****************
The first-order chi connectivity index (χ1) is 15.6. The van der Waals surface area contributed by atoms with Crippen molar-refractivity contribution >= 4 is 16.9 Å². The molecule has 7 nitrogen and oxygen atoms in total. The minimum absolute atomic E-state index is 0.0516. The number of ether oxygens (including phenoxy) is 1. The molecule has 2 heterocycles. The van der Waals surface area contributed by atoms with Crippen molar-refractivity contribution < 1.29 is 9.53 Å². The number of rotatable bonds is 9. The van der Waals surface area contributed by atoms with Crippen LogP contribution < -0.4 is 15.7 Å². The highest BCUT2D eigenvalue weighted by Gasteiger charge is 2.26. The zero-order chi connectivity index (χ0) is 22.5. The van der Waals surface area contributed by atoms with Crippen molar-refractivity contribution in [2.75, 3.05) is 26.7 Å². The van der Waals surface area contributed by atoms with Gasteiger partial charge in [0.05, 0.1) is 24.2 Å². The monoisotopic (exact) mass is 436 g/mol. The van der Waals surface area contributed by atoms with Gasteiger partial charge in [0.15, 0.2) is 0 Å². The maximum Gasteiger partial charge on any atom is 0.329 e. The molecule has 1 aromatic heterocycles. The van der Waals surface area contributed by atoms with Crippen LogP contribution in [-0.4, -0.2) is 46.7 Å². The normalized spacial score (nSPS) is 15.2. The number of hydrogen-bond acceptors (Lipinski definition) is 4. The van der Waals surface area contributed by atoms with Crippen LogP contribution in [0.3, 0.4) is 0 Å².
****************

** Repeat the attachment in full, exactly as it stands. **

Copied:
The first-order chi connectivity index (χ1) is 15.6. The van der Waals surface area contributed by atoms with Crippen molar-refractivity contribution >= 4 is 16.9 Å². The molecule has 7 nitrogen and oxygen atoms in total. The minimum absolute atomic E-state index is 0.0516. The number of ether oxygens (including phenoxy) is 1. The molecule has 2 heterocycles. The van der Waals surface area contributed by atoms with Crippen molar-refractivity contribution < 1.29 is 9.53 Å². The number of rotatable bonds is 9. The van der Waals surface area contributed by atoms with Crippen LogP contribution < -0.4 is 15.7 Å². The highest BCUT2D eigenvalue weighted by Gasteiger charge is 2.26. The zero-order chi connectivity index (χ0) is 22.5. The van der Waals surface area contributed by atoms with Crippen molar-refractivity contribution in [2.75, 3.05) is 26.7 Å². The van der Waals surface area contributed by atoms with Gasteiger partial charge in [0.05, 0.1) is 24.2 Å². The monoisotopic (exact) mass is 436 g/mol. The van der Waals surface area contributed by atoms with Gasteiger partial charge in [0.15, 0.2) is 0 Å². The maximum Gasteiger partial charge on any atom is 0.329 e. The molecule has 1 aromatic heterocycles. The van der Waals surface area contributed by atoms with Crippen LogP contribution in [-0.4, -0.2) is 46.7 Å². The normalized spacial score (nSPS) is 15.2. The number of hydrogen-bond acceptors (Lipinski definition) is 4. The van der Waals surface area contributed by atoms with Crippen LogP contribution in [0.3, 0.4) is 0 Å².